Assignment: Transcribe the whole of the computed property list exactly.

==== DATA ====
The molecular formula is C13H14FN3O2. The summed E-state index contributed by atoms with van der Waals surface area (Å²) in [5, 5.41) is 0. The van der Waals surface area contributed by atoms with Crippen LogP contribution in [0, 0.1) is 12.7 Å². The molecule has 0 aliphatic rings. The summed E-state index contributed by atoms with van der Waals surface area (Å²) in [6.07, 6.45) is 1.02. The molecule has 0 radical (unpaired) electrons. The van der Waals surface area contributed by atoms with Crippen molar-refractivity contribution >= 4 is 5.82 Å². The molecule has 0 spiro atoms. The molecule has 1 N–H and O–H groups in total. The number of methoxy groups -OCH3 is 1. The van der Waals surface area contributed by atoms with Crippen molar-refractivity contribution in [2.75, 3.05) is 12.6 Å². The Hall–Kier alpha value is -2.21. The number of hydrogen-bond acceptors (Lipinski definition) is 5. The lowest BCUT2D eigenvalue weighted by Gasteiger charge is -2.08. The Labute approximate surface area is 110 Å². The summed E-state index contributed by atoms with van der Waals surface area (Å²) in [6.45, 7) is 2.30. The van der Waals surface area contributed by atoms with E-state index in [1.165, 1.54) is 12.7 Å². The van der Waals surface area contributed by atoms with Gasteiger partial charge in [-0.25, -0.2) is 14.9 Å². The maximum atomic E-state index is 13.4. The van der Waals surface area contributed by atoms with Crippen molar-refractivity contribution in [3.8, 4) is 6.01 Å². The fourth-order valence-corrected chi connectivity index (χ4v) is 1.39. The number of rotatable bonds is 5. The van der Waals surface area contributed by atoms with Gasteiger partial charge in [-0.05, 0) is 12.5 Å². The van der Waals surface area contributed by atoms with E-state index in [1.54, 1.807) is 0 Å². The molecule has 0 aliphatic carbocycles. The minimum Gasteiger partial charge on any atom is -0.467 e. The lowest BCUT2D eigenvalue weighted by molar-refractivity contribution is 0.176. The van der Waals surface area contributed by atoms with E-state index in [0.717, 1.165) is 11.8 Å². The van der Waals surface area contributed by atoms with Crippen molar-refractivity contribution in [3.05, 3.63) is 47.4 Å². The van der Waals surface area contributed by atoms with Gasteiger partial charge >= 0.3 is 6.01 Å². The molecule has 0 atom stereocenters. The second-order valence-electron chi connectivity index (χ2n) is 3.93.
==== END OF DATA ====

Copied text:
The molecular formula is C13H14FN3O2. The summed E-state index contributed by atoms with van der Waals surface area (Å²) in [5, 5.41) is 0. The van der Waals surface area contributed by atoms with Crippen LogP contribution in [0, 0.1) is 12.7 Å². The molecule has 0 aliphatic rings. The summed E-state index contributed by atoms with van der Waals surface area (Å²) in [6.07, 6.45) is 1.02. The molecule has 0 radical (unpaired) electrons. The van der Waals surface area contributed by atoms with Crippen molar-refractivity contribution >= 4 is 5.82 Å². The molecule has 0 spiro atoms. The molecule has 1 N–H and O–H groups in total. The number of methoxy groups -OCH3 is 1. The van der Waals surface area contributed by atoms with Crippen molar-refractivity contribution in [2.75, 3.05) is 12.6 Å². The Hall–Kier alpha value is -2.21. The number of hydrogen-bond acceptors (Lipinski definition) is 5. The lowest BCUT2D eigenvalue weighted by Gasteiger charge is -2.08. The Labute approximate surface area is 110 Å². The summed E-state index contributed by atoms with van der Waals surface area (Å²) in [6.45, 7) is 2.30. The van der Waals surface area contributed by atoms with E-state index in [1.165, 1.54) is 12.7 Å². The van der Waals surface area contributed by atoms with Gasteiger partial charge in [-0.25, -0.2) is 14.9 Å². The maximum atomic E-state index is 13.4. The van der Waals surface area contributed by atoms with Crippen molar-refractivity contribution in [3.8, 4) is 6.01 Å². The fourth-order valence-corrected chi connectivity index (χ4v) is 1.39. The number of rotatable bonds is 5. The van der Waals surface area contributed by atoms with Gasteiger partial charge in [-0.05, 0) is 12.5 Å². The van der Waals surface area contributed by atoms with E-state index in [1.54, 1.807) is 0 Å². The molecule has 0 aliphatic carbocycles. The minimum Gasteiger partial charge on any atom is -0.467 e. The lowest BCUT2D eigenvalue weighted by molar-refractivity contribution is 0.176. The van der Waals surface area contributed by atoms with E-state index in [0.717, 1.165) is 11.8 Å². The van der Waals surface area contributed by atoms with Crippen molar-refractivity contribution in [3.05, 3.63) is 47.4 Å². The van der Waals surface area contributed by atoms with Gasteiger partial charge >= 0.3 is 6.01 Å². The molecule has 0 atom stereocenters. The second-order valence-electron chi connectivity index (χ2n) is 3.93.